Questions About Meditation Practice
Is it important to have a daily meditation practice?
The ultimate goal of meditation practice is to bring awareness to every moment of one’s life, not just the time one spends in a formal meditation session. That said, setting aside time each day to cultivate awareness is an indispensable part of the process. Most people find that the more time they devote to meditation “on the cushion,” the easier it is to bring awareness to their experiences “off the cushion.”
How long should I meditate?
When beginning a daily meditation practice, it is important to meditate in short, frequent sessions. Twenty minutes a day, practiced over one or two sessions, is a good general guideline for beginning meditators. It is important to note, however, that you can and should practice anytime, anywhere. Once you know the key points of meditation, you will be able to use any experience or activity as a way to practice sustaining meditative awareness.
How do I know if I’m really meditating?
Meditation is a state of heightened awareness. When you try to meditate, there will likely be periods where you are lost in thought, and other times when you are fully aware in the present moment, meaning that you are fully conscious of what you are doing at that time. Whether you are focusing on your breath, observing thoughts, or simply resting in awareness, the sign of meditation is that you know what you are doing. In other words, you are not only watching the breath, but also aware that you are watching the breath. Meditative awareness can be practiced at all times. You simply need to be aware of whatever you are doing in the present moment. If you are driving to work, for example, you can pay attention to the road and your surroundings, but also maintain a heightened sense of awareness that you are driving. You can even do this while engaged in conversation, watching television, or working in front of a computer.
What do I do when thoughts come up?
Thinking is a natural function of the mind; there is no need to stop thoughts from occurring. When you are meditating and you realize that you have been lost in thought, simply return your awareness to the object of your meditation. There is nothing more to it than that. You may even take your thoughts as the object of meditation, or rest in open awareness, letting thoughts come and go without paying too much attention to them. The key point is that thoughts and distraction are a natural part of meditation. As you grow more and more familiar with meditative awareness, thoughts will bother you less and less. You may even find that thoughts actually help your meditation, insofar as they are one more experience that you can use to expand your awareness.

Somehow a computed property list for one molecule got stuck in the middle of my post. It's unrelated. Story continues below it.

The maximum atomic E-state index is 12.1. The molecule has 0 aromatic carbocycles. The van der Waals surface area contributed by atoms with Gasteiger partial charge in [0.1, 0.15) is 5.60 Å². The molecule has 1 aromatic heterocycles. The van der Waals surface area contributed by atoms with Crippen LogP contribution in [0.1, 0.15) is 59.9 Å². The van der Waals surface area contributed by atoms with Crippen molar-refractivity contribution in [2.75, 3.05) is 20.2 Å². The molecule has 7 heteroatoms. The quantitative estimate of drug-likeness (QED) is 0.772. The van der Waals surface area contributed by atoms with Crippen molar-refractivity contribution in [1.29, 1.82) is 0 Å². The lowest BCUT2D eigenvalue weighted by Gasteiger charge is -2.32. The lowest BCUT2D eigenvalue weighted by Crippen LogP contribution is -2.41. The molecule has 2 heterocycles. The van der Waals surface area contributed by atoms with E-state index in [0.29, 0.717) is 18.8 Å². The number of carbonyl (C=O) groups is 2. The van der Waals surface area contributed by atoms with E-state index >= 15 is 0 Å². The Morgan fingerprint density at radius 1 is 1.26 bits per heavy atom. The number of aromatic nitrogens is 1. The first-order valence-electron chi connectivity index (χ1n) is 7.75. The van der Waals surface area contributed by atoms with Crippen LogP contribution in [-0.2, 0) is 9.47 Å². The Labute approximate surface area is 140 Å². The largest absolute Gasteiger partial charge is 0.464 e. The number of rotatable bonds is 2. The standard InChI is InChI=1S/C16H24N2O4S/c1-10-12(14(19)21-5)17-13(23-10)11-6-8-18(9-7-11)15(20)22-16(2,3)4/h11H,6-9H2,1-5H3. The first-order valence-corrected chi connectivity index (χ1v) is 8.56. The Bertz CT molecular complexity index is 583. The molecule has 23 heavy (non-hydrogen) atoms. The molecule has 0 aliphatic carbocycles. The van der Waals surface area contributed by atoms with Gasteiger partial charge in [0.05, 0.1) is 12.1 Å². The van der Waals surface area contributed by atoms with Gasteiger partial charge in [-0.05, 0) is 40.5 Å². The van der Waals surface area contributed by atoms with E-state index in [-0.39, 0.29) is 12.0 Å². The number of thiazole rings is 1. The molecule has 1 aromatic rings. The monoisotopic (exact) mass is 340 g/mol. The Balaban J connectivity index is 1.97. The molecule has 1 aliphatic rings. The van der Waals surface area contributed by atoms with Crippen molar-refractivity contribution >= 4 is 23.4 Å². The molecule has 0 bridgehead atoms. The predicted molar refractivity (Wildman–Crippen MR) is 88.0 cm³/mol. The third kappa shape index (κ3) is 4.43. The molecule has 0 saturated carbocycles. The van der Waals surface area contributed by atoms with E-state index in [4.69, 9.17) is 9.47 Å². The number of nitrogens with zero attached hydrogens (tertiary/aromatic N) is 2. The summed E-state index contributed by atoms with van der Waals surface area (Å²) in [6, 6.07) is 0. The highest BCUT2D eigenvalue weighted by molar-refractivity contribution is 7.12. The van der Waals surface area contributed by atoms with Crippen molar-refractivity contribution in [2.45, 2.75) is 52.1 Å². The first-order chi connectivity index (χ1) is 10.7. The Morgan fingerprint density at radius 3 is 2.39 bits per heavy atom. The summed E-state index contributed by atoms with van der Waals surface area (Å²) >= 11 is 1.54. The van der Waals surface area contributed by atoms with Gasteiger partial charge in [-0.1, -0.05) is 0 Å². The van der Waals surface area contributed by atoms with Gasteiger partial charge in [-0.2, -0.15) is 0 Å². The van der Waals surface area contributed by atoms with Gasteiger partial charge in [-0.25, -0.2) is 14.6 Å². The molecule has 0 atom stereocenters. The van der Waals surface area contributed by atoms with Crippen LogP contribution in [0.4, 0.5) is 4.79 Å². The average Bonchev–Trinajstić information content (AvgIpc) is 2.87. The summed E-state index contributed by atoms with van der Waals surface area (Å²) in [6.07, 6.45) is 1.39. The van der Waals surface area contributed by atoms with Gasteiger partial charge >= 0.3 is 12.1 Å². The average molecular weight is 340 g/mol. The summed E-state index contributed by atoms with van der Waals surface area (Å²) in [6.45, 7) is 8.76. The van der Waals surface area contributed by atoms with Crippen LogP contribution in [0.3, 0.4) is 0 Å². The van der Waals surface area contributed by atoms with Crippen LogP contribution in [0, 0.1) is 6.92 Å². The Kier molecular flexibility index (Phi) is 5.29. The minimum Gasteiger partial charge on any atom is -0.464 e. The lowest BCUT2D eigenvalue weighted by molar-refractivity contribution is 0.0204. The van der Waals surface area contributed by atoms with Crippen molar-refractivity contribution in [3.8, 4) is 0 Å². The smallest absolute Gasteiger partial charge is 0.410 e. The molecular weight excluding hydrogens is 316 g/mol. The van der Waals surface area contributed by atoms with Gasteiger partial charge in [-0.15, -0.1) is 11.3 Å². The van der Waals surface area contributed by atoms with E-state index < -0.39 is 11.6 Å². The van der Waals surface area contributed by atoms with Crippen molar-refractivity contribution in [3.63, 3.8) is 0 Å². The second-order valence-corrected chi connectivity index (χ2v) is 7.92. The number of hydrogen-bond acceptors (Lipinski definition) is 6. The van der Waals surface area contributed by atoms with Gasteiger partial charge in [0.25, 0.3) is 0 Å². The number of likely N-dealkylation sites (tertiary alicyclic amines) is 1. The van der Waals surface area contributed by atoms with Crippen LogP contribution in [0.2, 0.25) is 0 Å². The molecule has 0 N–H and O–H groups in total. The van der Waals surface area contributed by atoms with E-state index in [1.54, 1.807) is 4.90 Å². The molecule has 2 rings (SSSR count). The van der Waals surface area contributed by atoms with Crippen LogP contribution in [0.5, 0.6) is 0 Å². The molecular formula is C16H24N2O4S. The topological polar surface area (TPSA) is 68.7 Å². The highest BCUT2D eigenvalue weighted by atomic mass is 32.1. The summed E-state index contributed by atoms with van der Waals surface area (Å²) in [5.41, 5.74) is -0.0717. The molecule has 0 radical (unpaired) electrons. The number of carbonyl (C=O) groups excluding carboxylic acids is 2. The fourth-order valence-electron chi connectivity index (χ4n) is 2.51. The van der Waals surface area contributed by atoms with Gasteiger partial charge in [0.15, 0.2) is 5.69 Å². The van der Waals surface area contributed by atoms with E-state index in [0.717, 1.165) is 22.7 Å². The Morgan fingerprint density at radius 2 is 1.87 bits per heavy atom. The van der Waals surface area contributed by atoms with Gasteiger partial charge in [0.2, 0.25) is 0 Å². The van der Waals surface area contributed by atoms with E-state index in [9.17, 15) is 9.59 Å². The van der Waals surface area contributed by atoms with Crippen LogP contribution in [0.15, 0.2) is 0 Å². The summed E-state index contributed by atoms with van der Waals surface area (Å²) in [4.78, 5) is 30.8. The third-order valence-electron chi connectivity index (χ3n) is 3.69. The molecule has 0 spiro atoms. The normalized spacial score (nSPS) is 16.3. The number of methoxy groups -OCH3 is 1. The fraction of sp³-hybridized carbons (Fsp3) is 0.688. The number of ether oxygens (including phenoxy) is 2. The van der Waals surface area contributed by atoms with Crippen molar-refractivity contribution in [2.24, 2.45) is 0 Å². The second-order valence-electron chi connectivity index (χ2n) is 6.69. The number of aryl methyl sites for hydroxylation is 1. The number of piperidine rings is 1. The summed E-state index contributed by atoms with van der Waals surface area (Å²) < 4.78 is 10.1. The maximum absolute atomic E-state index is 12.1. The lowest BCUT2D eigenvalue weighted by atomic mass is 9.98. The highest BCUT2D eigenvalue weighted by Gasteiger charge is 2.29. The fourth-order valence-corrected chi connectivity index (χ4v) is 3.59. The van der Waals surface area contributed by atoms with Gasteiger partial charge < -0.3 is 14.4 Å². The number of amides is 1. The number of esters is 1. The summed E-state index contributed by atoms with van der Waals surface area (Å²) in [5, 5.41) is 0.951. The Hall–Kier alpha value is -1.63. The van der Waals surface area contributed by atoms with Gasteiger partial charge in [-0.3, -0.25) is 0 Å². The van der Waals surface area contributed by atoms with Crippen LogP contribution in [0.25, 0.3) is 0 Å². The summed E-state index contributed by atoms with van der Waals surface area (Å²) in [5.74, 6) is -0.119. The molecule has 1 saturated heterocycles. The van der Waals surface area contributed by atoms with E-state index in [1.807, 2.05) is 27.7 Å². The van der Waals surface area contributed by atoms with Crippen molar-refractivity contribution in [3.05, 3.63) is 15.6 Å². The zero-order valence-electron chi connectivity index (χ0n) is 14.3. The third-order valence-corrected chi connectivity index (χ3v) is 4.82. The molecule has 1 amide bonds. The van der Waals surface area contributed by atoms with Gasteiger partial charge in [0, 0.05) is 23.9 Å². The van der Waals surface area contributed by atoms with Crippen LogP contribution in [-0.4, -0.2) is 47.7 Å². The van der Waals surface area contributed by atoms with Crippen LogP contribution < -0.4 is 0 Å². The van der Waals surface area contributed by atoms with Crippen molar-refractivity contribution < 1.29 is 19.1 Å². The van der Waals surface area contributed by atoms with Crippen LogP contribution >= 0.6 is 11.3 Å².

How does meditation relate to daily life?
Meditation allows us to be more aware and present in whatever activity we are doing. This has a beneficial impact on virtually every aspect of day to day life. In relationships, meditation will help us develop unconditional love that springs from a place of deep peace and serenity. At work, meditation will enable us to be more focused, creative, and efficient, while at the same time being emotionally balanced. In terms of health, meditation has been shown to have a dramatic impact on the physical body, including lowering stress levels, increasing immune system functioning, and increasing the capacity to cope with illness and chronic pain.